Aditi Kaveti ‘23
Asthma is a chronic condition in the United States that affects more than 26 million people, including an estimated 6 million children. Asthma is described as an intermittent inflammation and narrowing of the airways in the lungs, wheezing, chest tightness, shortness of breath, and coughing. Inflammation is regulated by the nervous system which is regulated by the immune system. Harvard researcher Xingbin Ai, at Brigham & Women’s Hospital and Massachusetts General Hospital, conducted a study highlighting a relationship between age-related nerve-T cell communication and the susceptibility to the development of asthma in young children.
Ai and his colleagues discovered that the dopamine-DRD4 pathway led to Th2 cell inflammation in the lung tissue. CD4+ T helper cells promote the differentiation of dopamine into asthma promoting Th2 cells. Therefore, the dopamine-producing nerves were shown to cause lung inflammation at early ages . This lung inflammation triggers asthma in children, explaining the currently high prevalence of asthma in children .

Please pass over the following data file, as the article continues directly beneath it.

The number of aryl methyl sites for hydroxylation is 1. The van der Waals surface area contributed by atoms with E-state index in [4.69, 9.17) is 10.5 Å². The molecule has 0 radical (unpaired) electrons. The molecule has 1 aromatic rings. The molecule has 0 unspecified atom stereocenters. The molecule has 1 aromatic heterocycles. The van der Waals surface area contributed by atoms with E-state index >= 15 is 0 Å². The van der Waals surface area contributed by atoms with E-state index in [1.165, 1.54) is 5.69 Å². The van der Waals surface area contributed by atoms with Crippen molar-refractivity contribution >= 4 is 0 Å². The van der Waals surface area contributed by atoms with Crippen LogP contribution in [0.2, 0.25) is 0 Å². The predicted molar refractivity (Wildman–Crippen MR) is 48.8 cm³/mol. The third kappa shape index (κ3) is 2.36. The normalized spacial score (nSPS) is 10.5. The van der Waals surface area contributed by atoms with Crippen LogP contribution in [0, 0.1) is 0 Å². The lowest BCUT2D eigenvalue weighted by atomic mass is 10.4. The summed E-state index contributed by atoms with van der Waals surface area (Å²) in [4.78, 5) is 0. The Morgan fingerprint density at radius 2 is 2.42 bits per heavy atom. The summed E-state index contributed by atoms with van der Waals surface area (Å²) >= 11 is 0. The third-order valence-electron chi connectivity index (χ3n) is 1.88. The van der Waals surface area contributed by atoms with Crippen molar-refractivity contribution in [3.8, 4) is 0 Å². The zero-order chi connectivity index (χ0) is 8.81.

Ai describes that, in the future, this research will be expanded to determine targets to disrupt the nerve-T cell communication. He hopes that the findings of the research could be used to identify specific biomarkers for allergic asthma in children and to mark and predict the severity and progression of asthma.
- X. Ai, et al., Age-related dopaminergic innervation augments T helper 2-type allergic inflammation in the postnatal lung. Immunity 51, 1-17 (2019). doi: 10.1016/j.immuni.2019.10.002
- Image retrieved from: https://commons.wikimedia.org/wiki/File:An_Asthma_patient_taking_medication_using_an_inhaler.png